Scottsdale Community College is hosting Genocide Awareness Week 2015 this April 13-18. The week’s theme is “Not on Our Watch.” Speakers will represent many different world areas including a topic I’m still learning: the 100th anniversary of the Armenian genocide of 1915, where Turks killed 1.5 million Armenians. I am honored to be speaking on Wednesday April 15 at 1:30 and would love to have you join me. The topic is “Poles as Victims and Heroes under Hitler and Stalin.”
Hope begins with Awareness and Education
“Genocide” isn’t a pleasant topic, but the word “Awareness” offers hope. We need heroes today more than ever. The world is full of good, courageous people who stand up for others, or risk their lives for strangers. I truly believe we need to recognize these people, honor their memory, and teach our children that one person, really can make a difference. History does not have to repeat itself. This year’s theme of “Not on Our Watch” embodies that philosophy.
Recognition of Multiple Genocides Spreads Compassion
Sure, everyone has heard of Adolf Hitler. But who knows that even greater genocides were perpetrated by Jozef Stalin, Mao Zedung and King Leopold II of Belgium? If you think of the United States, we remember the Pilgrims every Thanksgiving. Several Native American tribes call it a day of mourning for the genocide of their tribes under European settlers. While the death count of Native Americans is high – who knows how high because they weren’t considered humans worthy of a census. I dream of the day I mention I’m writing about a Catholic Pole in Auschwitz, and someone doesn’t ask me “If he was Catholic, why was he arrested?”
Definition of Genocide
The United Nations defines genocide as: “any of the following acts committed with intent to destroy, in whole or in part, a national, ethnical, racial or religious group, as such: killing members of the group; causing serious bodily or mental harm to members of the group; deliberately inflicting on the group conditions of life calculated to bring about its physical destruction in whole or in part 1 ; imposing measures intended to prevent births within the group; [and] forcibly transferring children of the group to another group.”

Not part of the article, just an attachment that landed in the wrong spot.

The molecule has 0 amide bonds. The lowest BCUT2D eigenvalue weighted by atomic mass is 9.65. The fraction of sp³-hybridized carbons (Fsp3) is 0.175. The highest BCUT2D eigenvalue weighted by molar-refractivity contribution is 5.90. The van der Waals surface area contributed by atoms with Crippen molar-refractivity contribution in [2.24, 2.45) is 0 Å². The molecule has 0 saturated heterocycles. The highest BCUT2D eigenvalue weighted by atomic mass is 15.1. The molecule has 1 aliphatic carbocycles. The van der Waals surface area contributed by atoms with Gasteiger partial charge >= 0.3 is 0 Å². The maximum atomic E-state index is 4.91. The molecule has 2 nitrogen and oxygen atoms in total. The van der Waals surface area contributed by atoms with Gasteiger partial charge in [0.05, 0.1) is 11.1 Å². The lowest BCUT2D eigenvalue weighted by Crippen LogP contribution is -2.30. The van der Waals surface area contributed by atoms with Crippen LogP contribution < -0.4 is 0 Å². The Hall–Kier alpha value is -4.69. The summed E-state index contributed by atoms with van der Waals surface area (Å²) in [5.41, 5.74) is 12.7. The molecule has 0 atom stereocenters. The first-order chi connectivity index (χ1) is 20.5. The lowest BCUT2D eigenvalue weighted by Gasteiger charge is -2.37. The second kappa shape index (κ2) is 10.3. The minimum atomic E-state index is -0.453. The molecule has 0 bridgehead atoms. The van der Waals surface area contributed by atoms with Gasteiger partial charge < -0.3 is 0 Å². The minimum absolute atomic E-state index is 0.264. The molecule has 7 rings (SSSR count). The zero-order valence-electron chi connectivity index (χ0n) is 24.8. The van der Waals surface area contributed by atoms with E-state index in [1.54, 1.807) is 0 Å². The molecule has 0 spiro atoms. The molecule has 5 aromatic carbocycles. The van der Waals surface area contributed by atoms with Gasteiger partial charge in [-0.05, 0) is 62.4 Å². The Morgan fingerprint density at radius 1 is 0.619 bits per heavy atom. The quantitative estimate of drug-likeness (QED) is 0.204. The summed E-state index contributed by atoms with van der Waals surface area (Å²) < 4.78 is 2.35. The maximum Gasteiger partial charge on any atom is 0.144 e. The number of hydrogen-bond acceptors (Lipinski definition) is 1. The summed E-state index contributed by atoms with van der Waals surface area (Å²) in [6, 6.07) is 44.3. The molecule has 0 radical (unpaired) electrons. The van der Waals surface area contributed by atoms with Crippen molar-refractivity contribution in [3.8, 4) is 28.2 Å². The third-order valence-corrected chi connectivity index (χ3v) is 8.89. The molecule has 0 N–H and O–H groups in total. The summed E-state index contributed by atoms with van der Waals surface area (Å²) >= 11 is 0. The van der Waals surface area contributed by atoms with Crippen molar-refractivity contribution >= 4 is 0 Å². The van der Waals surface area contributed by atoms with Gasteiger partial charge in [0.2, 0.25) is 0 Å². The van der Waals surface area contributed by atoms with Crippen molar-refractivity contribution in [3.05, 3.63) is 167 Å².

Growing Anti-Semitism in Europe is Concerning
I don’t live in Europe, but watching from across the Atlantic it’s very concerning to see the current rise in anti-Semitism in Europe. I don’t know how to explain hate, outside of money and power. Hate breeds hate. It reminds me of the school playground. Every bully wants to be better than someone and punish those who are weak. Most European countries, like the United States, are facing waves of legal and illegal immigration, which introduces a major cultural stressor.
If you’re in the Phoenix area I hope you’re able to attend even one of the talks. They are free and open to the public. There are so many good speakers and topics lined up, including Mr. Oskar Knoblauch who will share how he survived the Krakow Ghetto. I’m including the link to the conference. Thanks to sponsors, the conference is free, open to the public and offers a full day of educator workshops on Saturday April 18. I also salute Professor John Liffiton, the originator and coordinator of the entire conference for encouraging a growing awareness. Contact information is available through the link below. #GenocideAware,